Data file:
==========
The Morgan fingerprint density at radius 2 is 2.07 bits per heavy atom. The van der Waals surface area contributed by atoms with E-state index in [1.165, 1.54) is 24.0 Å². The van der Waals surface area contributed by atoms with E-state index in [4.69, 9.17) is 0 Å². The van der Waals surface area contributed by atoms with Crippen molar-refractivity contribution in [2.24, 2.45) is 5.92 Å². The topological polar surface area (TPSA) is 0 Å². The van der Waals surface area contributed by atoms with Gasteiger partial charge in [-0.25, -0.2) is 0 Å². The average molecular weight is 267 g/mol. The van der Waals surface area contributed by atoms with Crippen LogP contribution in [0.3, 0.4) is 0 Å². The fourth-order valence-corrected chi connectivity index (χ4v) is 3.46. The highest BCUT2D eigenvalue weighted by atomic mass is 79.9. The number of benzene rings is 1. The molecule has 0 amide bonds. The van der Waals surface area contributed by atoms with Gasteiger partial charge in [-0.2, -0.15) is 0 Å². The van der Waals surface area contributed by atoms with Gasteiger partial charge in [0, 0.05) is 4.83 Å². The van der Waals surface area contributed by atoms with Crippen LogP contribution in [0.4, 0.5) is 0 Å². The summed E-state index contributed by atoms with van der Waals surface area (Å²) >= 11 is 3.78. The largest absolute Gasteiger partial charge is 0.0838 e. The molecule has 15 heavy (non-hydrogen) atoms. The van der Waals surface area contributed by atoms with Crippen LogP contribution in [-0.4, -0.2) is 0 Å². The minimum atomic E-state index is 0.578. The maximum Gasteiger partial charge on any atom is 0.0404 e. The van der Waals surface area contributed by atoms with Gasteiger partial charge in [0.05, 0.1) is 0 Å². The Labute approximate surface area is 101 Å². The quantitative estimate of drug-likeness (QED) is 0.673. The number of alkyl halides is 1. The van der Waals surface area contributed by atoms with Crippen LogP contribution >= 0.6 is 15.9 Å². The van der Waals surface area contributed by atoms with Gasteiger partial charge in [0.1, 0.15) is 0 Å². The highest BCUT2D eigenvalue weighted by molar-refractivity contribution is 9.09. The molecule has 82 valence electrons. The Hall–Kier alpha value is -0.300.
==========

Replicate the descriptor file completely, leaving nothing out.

The Morgan fingerprint density at radius 2 is 2.07 bits per heavy atom. The van der Waals surface area contributed by atoms with E-state index in [1.165, 1.54) is 24.0 Å². The van der Waals surface area contributed by atoms with E-state index in [4.69, 9.17) is 0 Å². The van der Waals surface area contributed by atoms with Crippen molar-refractivity contribution in [2.24, 2.45) is 5.92 Å². The topological polar surface area (TPSA) is 0 Å². The van der Waals surface area contributed by atoms with Gasteiger partial charge in [-0.25, -0.2) is 0 Å². The average molecular weight is 267 g/mol. The van der Waals surface area contributed by atoms with Crippen LogP contribution in [0.3, 0.4) is 0 Å². The fourth-order valence-corrected chi connectivity index (χ4v) is 3.46. The highest BCUT2D eigenvalue weighted by atomic mass is 79.9. The number of benzene rings is 1. The molecule has 0 amide bonds. The van der Waals surface area contributed by atoms with Gasteiger partial charge in [-0.2, -0.15) is 0 Å². The van der Waals surface area contributed by atoms with Gasteiger partial charge in [0, 0.05) is 4.83 Å². The van der Waals surface area contributed by atoms with Crippen LogP contribution in [0.4, 0.5) is 0 Å². The summed E-state index contributed by atoms with van der Waals surface area (Å²) >= 11 is 3.78. The largest absolute Gasteiger partial charge is 0.0838 e. The molecule has 15 heavy (non-hydrogen) atoms. The van der Waals surface area contributed by atoms with Crippen LogP contribution in [-0.4, -0.2) is 0 Å². The minimum atomic E-state index is 0.578. The maximum Gasteiger partial charge on any atom is 0.0404 e. The van der Waals surface area contributed by atoms with Gasteiger partial charge in [0.05, 0.1) is 0 Å². The Labute approximate surface area is 101 Å². The quantitative estimate of drug-likeness (QED) is 0.673. The number of alkyl halides is 1. The van der Waals surface area contributed by atoms with Crippen LogP contribution >= 0.6 is 15.9 Å². The van der Waals surface area contributed by atoms with Gasteiger partial charge in [0.1, 0.15) is 0 Å². The highest BCUT2D eigenvalue weighted by molar-refractivity contribution is 9.09. The molecule has 82 valence electrons. The Hall–Kier alpha value is -0.300.